Helen Fielding's Bridget Jones’s Baby (Jonathan Cape), which tells of our heroine's struggle to discover the identity of her baby's father, bags the author her third shortlisting for the Bollinger Everyman Wodehouse Prize for Comic Fiction.
Penguin Random House dominates the six-strong shortlist, which also features James Robertson's To Be Continued… (Hamish Hamilton), about Douglas Findhorn Elder who meets a talking toad on his 50th birthday and embarks on an unexpected Highland adventure, and Nina Stibbe's Paradise Lodge (Viking), about a 15-year-old's adventures while working in a care home.
From other publishers, Carl Hiaasen is up for "fast-paced satirical crime novel set in Florida", Razor Girl (Sphere), while Richard Russo is up for Rust Belt-set madcap romp Everybody’s Fool (Allen & Unwin). Finally Simon Wroe is shortlisted for his "biting political satire" Here Comes Trouble (Weidenfeld & Nicolson) set in a secretive nation, Kyrzbekistan.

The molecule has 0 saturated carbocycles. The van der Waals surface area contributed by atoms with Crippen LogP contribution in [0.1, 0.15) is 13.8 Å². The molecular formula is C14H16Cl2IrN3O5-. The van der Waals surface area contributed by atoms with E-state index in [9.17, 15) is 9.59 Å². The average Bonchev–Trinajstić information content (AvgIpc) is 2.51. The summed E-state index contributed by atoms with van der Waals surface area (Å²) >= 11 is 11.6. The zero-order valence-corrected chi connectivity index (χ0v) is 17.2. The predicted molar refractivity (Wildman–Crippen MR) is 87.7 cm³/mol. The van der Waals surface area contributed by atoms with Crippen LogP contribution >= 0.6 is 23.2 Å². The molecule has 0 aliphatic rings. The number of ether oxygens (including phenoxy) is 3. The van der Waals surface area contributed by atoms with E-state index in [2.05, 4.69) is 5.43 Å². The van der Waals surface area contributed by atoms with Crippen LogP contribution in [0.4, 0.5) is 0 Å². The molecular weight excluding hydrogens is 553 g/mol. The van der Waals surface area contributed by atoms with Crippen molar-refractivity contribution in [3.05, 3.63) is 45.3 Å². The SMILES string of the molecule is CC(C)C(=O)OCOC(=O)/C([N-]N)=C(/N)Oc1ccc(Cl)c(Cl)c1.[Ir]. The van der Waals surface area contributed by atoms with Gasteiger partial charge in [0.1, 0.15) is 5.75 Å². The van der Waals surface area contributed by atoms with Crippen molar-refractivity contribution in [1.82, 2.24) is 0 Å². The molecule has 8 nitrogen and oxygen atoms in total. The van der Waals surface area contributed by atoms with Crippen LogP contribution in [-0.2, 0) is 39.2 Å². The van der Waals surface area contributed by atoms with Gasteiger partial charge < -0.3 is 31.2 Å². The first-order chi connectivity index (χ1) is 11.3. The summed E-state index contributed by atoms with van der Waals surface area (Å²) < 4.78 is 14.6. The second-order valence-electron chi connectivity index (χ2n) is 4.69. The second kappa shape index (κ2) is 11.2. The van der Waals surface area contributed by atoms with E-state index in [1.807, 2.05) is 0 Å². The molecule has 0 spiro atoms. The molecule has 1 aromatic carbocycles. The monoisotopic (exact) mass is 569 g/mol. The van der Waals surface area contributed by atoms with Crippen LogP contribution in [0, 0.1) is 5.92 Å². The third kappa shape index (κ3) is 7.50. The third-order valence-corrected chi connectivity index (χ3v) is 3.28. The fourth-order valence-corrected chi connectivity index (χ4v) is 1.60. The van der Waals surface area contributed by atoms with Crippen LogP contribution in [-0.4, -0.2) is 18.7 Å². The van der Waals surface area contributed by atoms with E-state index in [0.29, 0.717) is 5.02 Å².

As the UK’s only prize devoted to comic fiction, the Bollinger Everyman Wodehouse Prize recognises the best comic novel of the last 12 months. Past winners have included Edward St Aubyn, Howard Jacobson, Ian McEwan and Sir Terry Pratchett.
The shortlist was chosen at the family run house of Champagne Bollinger in Ay, France, by the panel of judges including broadcaster James Naughtie, Everyman’s Library publisher David Campbell, and the Hay Festival’s vice president - and director of National Trust Wales - Justin Albert. Campbell said: “We are tremendously happy with the shortlist. There is an eclectic mix of brilliant novels with one thing in common… they all made us laugh."
The winner will be announced just ahead of the Hay Festival. They will receive a jeroboam of Bollinger Special Cuvée, a case of Bollinger La Grande Année and the complete set of the Everyman Wodehouse collection. They will also be presented with a locally-bred Gloucestershire Old Spot pig, which will be named after the winning novel.
Last year Hannah Rothschild and Paul Murray both won the prize,the first time in its history it has been awarded to two people for The Mark and the Void by Murray (Hamish Hamilton, Penguin) and The Improbability of Love by Rothschild (Bloomsbury).
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